Chapter 1How to have a Stress-Free Bankruptcy
Chapter 2What is Bankruptcy
Chapter 4What is the procedure?
Chapter 6What can Bankruptcy do for you?
Chapter 8Is Bankruptcy Bad?
Chapter 9What does Bankruptcy cost?
Chapter 10Can I file without my spouse?
Chapter 12Do I lose anything?
Chapter 13Does Bankruptcy "Ruin my Credit"
Chapter 14Can I keep bills off my bankruptcy
Chapter 16What about the Credit Union?
Chapter 18What about my car?
Chapter 19What about my House?
Chapter 20When do creditors stop bothering me?
Chapter 22Joint Accounts with Parents
Chapter 23When do I stop paying creditors?
Chapter 24Gas, Electric & Phone Bills
Chapter 26What Bankruptcy won't solve
Chapter 27Chapter 13 Debt repyament Plans
Chapter 28Will I be able to get credit again?
Chapter 29Bill Consolidation Loans
Chapter 30Bill Consolidation
Chapter 31Wage Assignments, Deductions and Levies
Chapter 32Student Loans
Chapter 33Can I get rid of Taxes
Chapter 34NSF Checks, Traffic & Parking Tickets
Chapter 35Surrendering Real Estate & Time Shares
Chapter 36Business Bankruptcy
Chapter 37Professional Persons
Chapter 38Do you ever "Not Get" a Discharge?
Talk to your co-signer. You had to have them guarantee that you would pay your loan, so they signed your loan papers. You may want to pay that loan to protect your co-signer. Your co-signer might say, "Go ahead and file Chapter 7 and I will pay this one off for you" or "I filed bankruptcy myself, so don't worry, I already got rid of this debt."
You can also file Chapter 13 and pay a co-signed debt to protect your co-signer. You can file Chapter 7 and still pay the co-signed debt to protect the co-signer. Or you can file either and let the co-signed decide what to do if the creditor goes after them on their guarantee.
Whenever a lender wants a co-signer, they don't trust the person that wants the loan. Therefore, someone has to agree that if the person who is getting the money does not pay, that the co-signer will make the debt good, and take up the payments.
If you are the person who signed to pay if your friend or relative didn't you may complain if you are called upon to pay the loan that your friend or relative got. In fact, it may push you over the financial edge.
Therefore, if you have a lot of bills, and now have a problem because of a co-signer, you will want to include that co-signed loan in your list of bills when you come in for your first interview.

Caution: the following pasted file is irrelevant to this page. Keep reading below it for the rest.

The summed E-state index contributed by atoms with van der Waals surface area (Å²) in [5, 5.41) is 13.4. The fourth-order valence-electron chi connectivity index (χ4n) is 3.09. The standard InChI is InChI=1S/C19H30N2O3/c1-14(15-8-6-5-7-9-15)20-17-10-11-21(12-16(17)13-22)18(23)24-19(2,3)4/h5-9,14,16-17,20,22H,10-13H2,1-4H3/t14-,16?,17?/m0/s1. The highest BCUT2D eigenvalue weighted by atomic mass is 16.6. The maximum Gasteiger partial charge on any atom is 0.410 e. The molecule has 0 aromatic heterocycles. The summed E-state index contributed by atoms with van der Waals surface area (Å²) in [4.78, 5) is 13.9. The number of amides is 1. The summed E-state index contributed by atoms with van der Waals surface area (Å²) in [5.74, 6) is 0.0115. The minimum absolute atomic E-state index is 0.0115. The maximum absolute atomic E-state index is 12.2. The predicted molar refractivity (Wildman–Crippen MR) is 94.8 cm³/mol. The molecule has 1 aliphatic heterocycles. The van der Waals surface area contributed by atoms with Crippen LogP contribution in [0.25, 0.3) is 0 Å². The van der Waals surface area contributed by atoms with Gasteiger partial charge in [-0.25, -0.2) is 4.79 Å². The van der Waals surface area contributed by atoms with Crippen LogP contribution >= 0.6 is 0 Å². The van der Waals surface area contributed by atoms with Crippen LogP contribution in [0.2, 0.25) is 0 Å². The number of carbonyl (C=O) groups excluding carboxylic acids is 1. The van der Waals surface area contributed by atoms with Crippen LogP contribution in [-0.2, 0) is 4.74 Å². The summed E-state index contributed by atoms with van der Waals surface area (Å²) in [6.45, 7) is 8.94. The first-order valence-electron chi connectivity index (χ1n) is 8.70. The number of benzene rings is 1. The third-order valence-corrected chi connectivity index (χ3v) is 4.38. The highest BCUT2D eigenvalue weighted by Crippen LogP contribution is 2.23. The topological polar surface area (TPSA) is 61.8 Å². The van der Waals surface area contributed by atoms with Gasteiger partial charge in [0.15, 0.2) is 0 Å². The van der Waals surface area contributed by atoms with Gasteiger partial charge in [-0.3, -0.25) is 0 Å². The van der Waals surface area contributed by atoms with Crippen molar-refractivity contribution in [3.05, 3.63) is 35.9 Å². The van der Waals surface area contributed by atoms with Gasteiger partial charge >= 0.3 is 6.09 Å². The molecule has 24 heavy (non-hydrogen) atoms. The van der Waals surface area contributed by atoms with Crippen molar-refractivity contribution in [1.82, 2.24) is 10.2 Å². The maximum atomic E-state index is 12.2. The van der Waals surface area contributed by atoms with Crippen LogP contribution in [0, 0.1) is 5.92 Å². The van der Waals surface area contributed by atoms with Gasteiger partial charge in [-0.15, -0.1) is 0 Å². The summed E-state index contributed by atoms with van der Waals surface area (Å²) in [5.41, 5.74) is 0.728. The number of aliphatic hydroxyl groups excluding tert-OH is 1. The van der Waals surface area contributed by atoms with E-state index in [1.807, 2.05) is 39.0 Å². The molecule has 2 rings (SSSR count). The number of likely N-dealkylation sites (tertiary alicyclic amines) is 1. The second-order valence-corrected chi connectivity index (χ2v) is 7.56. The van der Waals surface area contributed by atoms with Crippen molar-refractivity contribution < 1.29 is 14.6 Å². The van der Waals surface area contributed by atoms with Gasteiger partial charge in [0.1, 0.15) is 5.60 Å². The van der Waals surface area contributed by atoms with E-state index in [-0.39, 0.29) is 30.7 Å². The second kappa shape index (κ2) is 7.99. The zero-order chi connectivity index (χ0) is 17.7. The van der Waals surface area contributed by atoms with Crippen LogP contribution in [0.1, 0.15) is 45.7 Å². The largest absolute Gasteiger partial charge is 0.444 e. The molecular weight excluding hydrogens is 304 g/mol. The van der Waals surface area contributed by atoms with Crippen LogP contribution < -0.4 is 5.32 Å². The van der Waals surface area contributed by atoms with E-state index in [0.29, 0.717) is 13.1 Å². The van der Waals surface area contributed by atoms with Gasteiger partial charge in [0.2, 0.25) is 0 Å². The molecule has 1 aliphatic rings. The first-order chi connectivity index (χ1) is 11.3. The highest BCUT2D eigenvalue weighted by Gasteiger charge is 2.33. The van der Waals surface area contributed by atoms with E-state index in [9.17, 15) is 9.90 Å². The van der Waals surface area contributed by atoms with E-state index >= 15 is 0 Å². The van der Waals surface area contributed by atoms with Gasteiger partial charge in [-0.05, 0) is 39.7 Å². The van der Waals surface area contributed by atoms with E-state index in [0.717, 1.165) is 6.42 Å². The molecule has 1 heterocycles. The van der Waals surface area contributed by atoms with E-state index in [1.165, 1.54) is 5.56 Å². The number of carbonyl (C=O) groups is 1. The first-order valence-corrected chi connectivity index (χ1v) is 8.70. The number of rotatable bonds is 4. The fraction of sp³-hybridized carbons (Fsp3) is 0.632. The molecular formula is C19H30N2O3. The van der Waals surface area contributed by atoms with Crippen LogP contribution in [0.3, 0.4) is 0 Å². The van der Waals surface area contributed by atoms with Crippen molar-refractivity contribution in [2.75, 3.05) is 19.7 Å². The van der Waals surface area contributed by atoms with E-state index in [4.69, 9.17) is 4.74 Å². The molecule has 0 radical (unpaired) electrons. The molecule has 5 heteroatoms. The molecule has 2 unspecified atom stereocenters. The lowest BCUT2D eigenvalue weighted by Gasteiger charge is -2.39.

If you co-signed, you probably did not want to pay the other person's loan. In a Chapter 7, you will discharge your liability for the loan. In a Chapter 13, you can set up a special class for co-signer loans, and pay them or not pay them, as you wish.
If other people co-signed for you, you may want to protect them. In a Chapter 7, you will probably want to pay loans that other people co-signed for you on, so that you are protecting your co-signers. Just keep on paying those loans, despite your Chapter 7, if you want to protect your co-signers.
In a Chapter 13, if you want to protect your co-signers, you can set up a special class of creditors for co-signer loans, and propose to pay the co-signer loans ahead of other loans.
Example: Tim works at the Post Office and has 3 co-signers for his credit union loan. The credit union is taking $200 per paycheck out of his check, and Tim has a car payment of $329 per month, and a bunch of other bills, so he needs debt relief.
The Peter Francis Geraci Chatper 7 or 13 SolutionTim files a Chapter 13 to pay his car and co-signer loan 100%, and can pay his other creditors after the car and co-signer loan are paid. He can also just get rid of all his debt in a Chapter 7, but continue paying the car loan and credit union loan. He will "reaffirm" the car loan, but will not sign a reaffirmation on the credit union loan. He will pay the regular payment on the credit union loan, re-authorizing his payroll deduction.